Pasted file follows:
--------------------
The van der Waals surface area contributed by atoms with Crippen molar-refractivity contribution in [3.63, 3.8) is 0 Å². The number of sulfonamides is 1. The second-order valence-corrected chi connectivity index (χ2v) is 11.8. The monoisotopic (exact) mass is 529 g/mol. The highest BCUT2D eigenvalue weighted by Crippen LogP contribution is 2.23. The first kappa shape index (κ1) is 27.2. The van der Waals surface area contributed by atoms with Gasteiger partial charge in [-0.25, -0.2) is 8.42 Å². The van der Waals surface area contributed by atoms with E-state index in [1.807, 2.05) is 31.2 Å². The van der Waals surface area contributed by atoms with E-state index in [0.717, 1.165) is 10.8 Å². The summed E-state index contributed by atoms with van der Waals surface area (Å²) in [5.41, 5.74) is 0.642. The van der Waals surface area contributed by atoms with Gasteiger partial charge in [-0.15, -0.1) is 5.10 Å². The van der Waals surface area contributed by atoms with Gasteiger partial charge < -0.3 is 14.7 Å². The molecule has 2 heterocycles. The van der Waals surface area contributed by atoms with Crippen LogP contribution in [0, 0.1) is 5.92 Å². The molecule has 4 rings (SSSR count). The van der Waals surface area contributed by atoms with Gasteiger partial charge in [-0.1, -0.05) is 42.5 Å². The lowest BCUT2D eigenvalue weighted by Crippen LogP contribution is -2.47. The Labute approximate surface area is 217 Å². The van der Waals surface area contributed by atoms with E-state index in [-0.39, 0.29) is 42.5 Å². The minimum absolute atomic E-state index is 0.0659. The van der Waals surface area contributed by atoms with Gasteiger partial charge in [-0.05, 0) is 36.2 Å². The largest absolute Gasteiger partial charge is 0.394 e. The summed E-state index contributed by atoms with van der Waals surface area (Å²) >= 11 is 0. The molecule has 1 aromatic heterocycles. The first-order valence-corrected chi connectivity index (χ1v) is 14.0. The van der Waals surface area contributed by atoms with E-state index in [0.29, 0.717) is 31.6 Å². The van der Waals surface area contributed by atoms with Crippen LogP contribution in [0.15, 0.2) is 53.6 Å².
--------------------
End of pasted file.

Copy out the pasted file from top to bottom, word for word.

The van der Waals surface area contributed by atoms with Crippen molar-refractivity contribution in [3.63, 3.8) is 0 Å². The number of sulfonamides is 1. The second-order valence-corrected chi connectivity index (χ2v) is 11.8. The monoisotopic (exact) mass is 529 g/mol. The highest BCUT2D eigenvalue weighted by Crippen LogP contribution is 2.23. The first kappa shape index (κ1) is 27.2. The van der Waals surface area contributed by atoms with Gasteiger partial charge in [-0.25, -0.2) is 8.42 Å². The van der Waals surface area contributed by atoms with E-state index in [1.807, 2.05) is 31.2 Å². The van der Waals surface area contributed by atoms with E-state index in [0.717, 1.165) is 10.8 Å². The summed E-state index contributed by atoms with van der Waals surface area (Å²) in [5.41, 5.74) is 0.642. The van der Waals surface area contributed by atoms with Gasteiger partial charge in [-0.15, -0.1) is 5.10 Å². The van der Waals surface area contributed by atoms with Gasteiger partial charge < -0.3 is 14.7 Å². The molecule has 2 heterocycles. The van der Waals surface area contributed by atoms with Crippen LogP contribution in [0, 0.1) is 5.92 Å². The molecule has 4 rings (SSSR count). The van der Waals surface area contributed by atoms with Gasteiger partial charge in [-0.1, -0.05) is 42.5 Å². The lowest BCUT2D eigenvalue weighted by Crippen LogP contribution is -2.47. The Labute approximate surface area is 217 Å². The van der Waals surface area contributed by atoms with E-state index in [-0.39, 0.29) is 42.5 Å². The minimum absolute atomic E-state index is 0.0659. The van der Waals surface area contributed by atoms with Gasteiger partial charge in [-0.05, 0) is 36.2 Å². The largest absolute Gasteiger partial charge is 0.394 e. The summed E-state index contributed by atoms with van der Waals surface area (Å²) >= 11 is 0. The molecule has 1 aromatic heterocycles. The first-order valence-corrected chi connectivity index (χ1v) is 14.0. The van der Waals surface area contributed by atoms with E-state index in [0.29, 0.717) is 31.6 Å². The van der Waals surface area contributed by atoms with Crippen LogP contribution in [0.15, 0.2) is 53.6 Å².